Chicory

Scientific Name: Cichorium intybus
Family Name: Asteraceae




Flower: Chicory has a beautiful violet flower, with rayed square tipped petals. The flower is 1.5 inches (4 cm.) wide.

Copyright: Chris Bersbach and Lisa Leombruni 2002
Leaf: The leaves resemble those of the dandelion plant, growing in a basal rosette with many protruding teeth.

Plant: Chicory flowers from June to October, and it grows 12 - 52 inches tall (30 - 130 cm.), with a very stiff round stem that possesses occasional bristle hairs. When the stem is broken, it exudes a milky sap.

Identifying Characteristics: The bright violet flowers with square tips are unique.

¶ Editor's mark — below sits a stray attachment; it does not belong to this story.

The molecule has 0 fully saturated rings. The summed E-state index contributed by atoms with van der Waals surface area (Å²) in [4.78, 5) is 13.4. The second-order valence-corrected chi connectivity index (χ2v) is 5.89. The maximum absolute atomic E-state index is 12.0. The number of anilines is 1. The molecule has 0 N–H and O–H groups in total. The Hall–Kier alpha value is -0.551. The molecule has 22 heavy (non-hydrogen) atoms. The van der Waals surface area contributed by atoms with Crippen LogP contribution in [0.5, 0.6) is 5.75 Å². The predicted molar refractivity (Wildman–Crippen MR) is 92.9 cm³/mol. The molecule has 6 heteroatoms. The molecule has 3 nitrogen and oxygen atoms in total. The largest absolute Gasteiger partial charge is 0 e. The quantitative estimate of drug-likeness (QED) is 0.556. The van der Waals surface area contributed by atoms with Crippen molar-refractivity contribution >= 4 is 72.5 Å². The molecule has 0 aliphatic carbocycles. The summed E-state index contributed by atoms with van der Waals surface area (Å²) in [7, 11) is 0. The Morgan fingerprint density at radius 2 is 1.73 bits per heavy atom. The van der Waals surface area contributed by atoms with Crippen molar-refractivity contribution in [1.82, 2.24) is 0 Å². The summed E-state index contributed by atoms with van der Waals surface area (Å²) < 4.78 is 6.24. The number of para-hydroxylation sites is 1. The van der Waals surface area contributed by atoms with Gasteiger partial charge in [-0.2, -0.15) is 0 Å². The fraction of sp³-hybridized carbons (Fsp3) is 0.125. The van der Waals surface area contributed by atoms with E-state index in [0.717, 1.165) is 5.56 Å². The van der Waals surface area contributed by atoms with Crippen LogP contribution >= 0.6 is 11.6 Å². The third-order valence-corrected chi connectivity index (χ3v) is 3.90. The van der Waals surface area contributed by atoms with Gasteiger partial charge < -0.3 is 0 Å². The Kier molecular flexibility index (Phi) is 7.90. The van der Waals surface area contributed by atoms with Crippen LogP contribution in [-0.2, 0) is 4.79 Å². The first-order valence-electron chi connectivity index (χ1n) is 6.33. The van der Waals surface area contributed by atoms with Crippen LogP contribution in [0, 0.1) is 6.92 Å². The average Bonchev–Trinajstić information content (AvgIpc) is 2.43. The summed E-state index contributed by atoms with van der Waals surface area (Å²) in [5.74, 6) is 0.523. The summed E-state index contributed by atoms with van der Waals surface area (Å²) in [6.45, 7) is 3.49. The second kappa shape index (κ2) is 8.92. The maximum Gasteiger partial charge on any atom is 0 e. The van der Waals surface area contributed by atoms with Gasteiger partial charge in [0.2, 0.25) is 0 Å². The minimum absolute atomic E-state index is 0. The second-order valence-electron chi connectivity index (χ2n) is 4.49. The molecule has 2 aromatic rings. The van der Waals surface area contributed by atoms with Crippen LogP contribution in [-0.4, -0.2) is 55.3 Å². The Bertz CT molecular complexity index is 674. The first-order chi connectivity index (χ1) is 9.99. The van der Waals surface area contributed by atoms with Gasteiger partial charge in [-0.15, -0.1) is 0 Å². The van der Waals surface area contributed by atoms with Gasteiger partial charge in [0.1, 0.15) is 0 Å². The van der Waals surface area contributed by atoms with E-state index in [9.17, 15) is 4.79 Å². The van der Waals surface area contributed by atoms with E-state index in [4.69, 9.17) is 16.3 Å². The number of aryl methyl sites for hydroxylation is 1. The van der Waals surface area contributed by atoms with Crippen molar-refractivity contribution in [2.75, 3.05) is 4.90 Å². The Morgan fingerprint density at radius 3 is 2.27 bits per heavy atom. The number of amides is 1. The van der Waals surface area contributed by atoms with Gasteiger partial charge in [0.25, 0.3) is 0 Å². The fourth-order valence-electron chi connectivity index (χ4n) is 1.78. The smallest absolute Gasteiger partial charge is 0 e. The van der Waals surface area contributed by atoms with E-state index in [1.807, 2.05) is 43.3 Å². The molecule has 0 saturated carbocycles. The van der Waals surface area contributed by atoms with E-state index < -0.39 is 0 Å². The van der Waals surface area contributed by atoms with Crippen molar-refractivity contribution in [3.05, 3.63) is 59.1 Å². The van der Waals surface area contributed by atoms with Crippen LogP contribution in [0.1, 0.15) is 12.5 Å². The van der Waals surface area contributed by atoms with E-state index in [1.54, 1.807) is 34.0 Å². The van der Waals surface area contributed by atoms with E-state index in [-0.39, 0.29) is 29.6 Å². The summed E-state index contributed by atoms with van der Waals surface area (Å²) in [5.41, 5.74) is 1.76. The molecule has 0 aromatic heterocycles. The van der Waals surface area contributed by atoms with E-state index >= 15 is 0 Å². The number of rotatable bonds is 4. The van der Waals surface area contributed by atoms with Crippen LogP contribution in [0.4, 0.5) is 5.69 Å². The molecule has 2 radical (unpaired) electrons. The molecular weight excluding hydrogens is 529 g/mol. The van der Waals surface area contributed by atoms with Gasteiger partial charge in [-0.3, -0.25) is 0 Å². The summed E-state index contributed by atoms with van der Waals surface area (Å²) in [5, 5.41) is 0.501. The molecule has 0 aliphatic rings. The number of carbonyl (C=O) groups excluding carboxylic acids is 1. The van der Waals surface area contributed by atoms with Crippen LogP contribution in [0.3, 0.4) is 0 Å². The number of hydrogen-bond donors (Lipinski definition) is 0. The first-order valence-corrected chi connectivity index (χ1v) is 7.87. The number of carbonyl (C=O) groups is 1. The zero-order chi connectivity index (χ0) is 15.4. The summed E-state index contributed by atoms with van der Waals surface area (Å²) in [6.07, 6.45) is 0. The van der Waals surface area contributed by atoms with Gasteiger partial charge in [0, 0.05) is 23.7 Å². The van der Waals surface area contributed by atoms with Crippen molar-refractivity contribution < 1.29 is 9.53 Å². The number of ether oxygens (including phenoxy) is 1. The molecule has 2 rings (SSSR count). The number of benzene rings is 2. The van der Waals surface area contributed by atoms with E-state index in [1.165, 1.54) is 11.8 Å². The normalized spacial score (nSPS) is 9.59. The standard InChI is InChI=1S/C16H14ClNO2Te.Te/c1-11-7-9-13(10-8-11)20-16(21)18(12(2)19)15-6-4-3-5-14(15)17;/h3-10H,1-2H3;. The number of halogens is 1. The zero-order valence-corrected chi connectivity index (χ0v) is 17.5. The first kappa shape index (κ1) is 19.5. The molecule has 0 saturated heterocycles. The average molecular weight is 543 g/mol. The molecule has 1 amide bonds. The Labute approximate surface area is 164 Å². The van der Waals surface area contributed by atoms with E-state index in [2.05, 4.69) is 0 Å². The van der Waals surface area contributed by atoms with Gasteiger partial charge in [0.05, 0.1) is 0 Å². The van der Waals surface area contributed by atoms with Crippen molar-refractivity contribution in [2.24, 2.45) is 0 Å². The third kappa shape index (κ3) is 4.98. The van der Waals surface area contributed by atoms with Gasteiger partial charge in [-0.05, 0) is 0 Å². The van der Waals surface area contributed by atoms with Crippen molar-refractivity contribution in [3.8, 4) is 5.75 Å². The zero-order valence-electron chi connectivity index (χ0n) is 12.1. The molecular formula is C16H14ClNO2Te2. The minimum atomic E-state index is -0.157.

Location: We found Chicory in several locations on the Brandeis University campus, including the road going toward X-lot between Spingold theatre and the admissions building.

History and Comments: Chicory was introduced from Europe, and it is very hardy, willing to grow out of broken pavement and out of rocky areas. In England, in the late 18th century, Chicory was cultivated as an alternative animal feed to hay. It is also domesticated and planted for its roots, which can be used as a coffee substitute. During the Civil War, Chicory penetrated the United States as a cheap substitute for unavailable coffee.





    Unless otherwise specified, all text, photographs, and drawings are Copyright (c) by Shu-Yee Chen and Deborah Hamer 2003. No part of this page may be reproduced without prior written consent of the authors.